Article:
CENTRAL ILLINOIS, (WCIA) — Amanda Hurt of Decatur lost her cousin to suicide. She said he was a sports-loving father of three children. She said he posted the lyrics of a Linkin Park song before he took his own life.
She said she would never forget that terrible day, “I remember the day like a bad dream. I was pulling into work, and my mom called, and her first words were, ‘I don’t know how to tell you this.’ I had just talked to him the weekend before; no signs.” She found out as she pulled into work. “I tried to go in [to work], but I hung up and sat silently [in my car].” He was 28.
She said there is one element of this that gives her peace. “One positive came… that some of his organs were able to be donated. His eyes and a lot of veins and arteries and tissues.”
His death has changed her. “His suicide has changed me after it made me very, very angry. I honestly never thought I would forgive him, but I have, but I miss him so so much,” adding, “I miss him terribly every day especially on the bad ones when I just need someone who’s on my side and has always protected me (he was 6’2 about 320 pounds pure muscle) just to be there.”
She also hurts for his family. “I hurt for his kids, especially the youngest one who was not even eight months old, so he will never know his dad.”
The death happened in the summer, and his wife found him early in the morning. “His wife found him. Usually, their daughter goes out to start the car in the mornings. Luckily this day, she had stayed with friends overnight. The oldest boy usually let the dog out but had gotten in the bathtub with his little brother.” Adding his wife then, “went to start the car to get it cooled off and found him. She took the kids out the front door to the neighbors. They asked why she screamed. She told them she had seen a lizard.”
The CDC reports that someone dies by suicide every 11 minutes. In 2020, the CDC reported that 47,979 people died by suicide. 12.2 million adults seriously considered it. 3.2 million adults made plans to complete suicide and 1.2 million adults attempted suicide.
Jane Doe’s sister died by suicide three weeks ago. (WCIA agreed to alter her name per her request). The Decatur woman said her sister struggled with depression, paranoia, hallucinations, and anxiety. She is unsure if she ever got help, but said their relationship was affected by it.
“On Wednesday, August 10, my mom called me at my job that I had just started two days ago and said my sister is dead. Please get there quickly,” said Doe.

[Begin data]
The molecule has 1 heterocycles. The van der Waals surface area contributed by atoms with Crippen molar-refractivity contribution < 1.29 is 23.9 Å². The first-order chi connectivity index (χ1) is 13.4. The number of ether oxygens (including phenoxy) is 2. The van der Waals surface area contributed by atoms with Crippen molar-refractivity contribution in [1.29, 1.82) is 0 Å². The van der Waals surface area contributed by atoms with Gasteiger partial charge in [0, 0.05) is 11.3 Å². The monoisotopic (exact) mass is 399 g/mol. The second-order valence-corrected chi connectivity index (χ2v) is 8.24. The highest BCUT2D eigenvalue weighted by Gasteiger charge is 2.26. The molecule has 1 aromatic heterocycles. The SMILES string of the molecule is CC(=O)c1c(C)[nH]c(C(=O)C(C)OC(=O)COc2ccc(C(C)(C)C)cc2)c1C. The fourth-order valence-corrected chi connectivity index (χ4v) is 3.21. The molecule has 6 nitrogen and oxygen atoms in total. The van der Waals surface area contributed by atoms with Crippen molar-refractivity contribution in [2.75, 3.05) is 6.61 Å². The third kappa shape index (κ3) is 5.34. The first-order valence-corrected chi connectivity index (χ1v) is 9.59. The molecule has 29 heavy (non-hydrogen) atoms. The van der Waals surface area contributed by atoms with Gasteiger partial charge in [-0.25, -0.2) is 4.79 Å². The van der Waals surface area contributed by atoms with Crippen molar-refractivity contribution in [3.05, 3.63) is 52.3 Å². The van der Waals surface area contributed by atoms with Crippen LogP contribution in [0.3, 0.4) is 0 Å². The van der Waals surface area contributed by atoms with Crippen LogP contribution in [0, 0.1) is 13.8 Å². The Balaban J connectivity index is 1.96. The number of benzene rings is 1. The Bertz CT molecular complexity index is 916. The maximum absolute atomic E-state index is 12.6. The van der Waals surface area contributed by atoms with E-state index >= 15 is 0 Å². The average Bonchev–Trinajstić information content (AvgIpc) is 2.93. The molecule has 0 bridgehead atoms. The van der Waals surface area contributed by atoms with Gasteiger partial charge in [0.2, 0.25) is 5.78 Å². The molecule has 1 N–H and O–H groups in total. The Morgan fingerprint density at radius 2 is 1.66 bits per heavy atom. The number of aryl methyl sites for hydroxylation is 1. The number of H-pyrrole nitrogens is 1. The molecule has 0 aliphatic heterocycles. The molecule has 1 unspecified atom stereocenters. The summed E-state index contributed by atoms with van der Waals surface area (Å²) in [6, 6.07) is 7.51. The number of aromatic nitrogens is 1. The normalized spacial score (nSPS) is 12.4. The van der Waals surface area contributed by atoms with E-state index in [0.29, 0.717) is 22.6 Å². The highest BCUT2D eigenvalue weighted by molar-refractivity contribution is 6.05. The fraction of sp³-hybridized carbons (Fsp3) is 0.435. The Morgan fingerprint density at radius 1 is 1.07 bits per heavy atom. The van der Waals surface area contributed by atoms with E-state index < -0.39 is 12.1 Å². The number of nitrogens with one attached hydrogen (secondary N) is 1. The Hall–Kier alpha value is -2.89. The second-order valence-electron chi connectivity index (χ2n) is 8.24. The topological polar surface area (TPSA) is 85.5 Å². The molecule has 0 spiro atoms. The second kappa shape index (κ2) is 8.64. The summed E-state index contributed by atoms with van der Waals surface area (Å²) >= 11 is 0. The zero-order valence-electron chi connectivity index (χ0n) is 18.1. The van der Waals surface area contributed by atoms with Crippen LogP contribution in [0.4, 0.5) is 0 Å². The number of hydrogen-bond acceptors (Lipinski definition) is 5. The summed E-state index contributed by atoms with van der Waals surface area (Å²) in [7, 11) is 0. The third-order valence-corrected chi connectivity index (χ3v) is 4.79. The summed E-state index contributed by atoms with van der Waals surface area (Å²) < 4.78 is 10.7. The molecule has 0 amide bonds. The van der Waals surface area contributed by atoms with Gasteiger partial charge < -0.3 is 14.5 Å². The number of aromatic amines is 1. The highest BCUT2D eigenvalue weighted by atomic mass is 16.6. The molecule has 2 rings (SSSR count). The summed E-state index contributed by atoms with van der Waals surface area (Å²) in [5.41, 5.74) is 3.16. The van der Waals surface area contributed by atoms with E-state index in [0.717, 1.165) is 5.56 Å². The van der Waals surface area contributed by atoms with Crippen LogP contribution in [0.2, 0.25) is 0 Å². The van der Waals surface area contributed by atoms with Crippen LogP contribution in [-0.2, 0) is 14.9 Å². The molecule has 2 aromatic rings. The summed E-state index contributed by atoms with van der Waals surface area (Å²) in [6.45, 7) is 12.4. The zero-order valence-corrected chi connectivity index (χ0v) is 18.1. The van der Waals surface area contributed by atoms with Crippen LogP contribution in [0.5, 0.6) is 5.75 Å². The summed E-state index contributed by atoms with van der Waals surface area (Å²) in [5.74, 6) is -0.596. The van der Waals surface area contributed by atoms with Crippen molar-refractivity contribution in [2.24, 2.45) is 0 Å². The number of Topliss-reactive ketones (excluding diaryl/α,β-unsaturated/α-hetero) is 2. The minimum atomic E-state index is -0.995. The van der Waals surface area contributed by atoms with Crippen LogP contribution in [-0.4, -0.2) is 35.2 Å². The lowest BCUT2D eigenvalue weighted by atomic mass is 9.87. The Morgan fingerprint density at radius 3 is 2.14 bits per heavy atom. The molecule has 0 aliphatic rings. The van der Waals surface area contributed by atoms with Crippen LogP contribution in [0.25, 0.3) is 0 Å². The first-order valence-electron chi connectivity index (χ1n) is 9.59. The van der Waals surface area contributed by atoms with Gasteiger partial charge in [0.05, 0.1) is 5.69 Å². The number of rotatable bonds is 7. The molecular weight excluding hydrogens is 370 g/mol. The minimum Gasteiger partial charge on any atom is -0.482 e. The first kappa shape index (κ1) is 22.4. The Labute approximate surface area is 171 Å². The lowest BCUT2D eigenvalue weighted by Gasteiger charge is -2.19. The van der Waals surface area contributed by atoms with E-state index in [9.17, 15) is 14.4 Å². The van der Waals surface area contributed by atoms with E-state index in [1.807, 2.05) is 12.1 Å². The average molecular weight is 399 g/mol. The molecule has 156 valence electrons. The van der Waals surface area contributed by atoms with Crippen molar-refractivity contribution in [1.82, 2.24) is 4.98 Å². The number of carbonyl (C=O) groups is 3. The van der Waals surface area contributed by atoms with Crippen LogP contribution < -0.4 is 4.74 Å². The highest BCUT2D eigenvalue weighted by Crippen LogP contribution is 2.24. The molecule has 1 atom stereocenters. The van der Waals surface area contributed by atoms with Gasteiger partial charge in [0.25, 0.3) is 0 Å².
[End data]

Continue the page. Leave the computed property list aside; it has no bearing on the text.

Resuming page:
She said she had hung out with her three days before her death. “I’ve never had anyone in my immediate life die that wasn’t given a warning or had health problems or older. Some days I’m okay, and other days I barely have the energy to brush my teeth or get out of bed. I’ve felt numb and empty for a while. Today was another angry day. I quit my job because I couldn’t try to learn a job my mental state wouldn’t allow me.”
She said she is not sure if she would be the same again. “I know I’ll never understand why she did what she did, but today I’m angry at her, but I know she was in a different state of mind.”
Jamie VanDeventer of Dalton City lost her aunt to suicide when she was young. “She was a super loving person but had a very dark side she hid from everyone,” she said. “It was like her to sleep for days at a time.” Her aunt had planned it out with letters. Her mother found her on the floor of her apartment.
“I was so angry at the fact I did everything, and she hid it from me. I now know people can hide their darkness from everyone if they want. I just hate the fact that someone would put their family through that.”
Autumn Starr of Blue Mound suffers from suicidal ideation and has attempted three times. She said she is open about it. “I talk about my attempts and mental health a lot to help people know it’s okay to struggle, it’s okay to get help. This is 2022. What our parents went through is not okay. We need to get the stigma out of people’s heads that it makes them weak, or less than.”
When Starr was 14, she attempted and was hospitalized. Afterward, she said her parents made her go to “Pentecostal Therapy,” which worsened things. She tried again at 17 and said in 2020, an antidepressant backfired, and she checked herself into the hospital.
“Mental health plays a role in every avenue of life. It takes maybe one talk to make someone get the help they need. I think we need to keep that train of thought going.” As for being open, “I didn’t use to be, but man, we need to be more dedicated to making the stigma go away and have people get help.” said Starr.
Shelley Frye, a school social worker from Cerro Gordo, said she feels anxiety and depression are huge problems. “More and more children are struggling with this. We see a lot of kids that do not have self-regulation skills.”
“Instead of calling 911, call 988 for suicide. It is a National Crisis Hotline specifically set up for such,” said Frye.
Warning signs that someone may be at immediate risk for attempting suicide include: threatening to take their life, talking about death, giving items away, stating they feel like they are a burden to others, making a will, and taking risks they usually may not do, loss of a job, divorce, death in the family, and someone close to them has died by suicide.
If you are in a state of crisis, advocates say do not hesitate to call a hotline. There are several. A few are listed below:
- 988 is the National line created this summer
- 211 is the number for people in crisis that need emergency referrals
- Spanish: 1-888-628-9454
- Veteran Crisis line 988/1-800-273-8255 and press 1 or you can text 838255
- Text HOME to 741-741
- Trevor Project line: 1-866-488-7386, text START to 678-678
- Trans Lifeline: 1-877-565-8860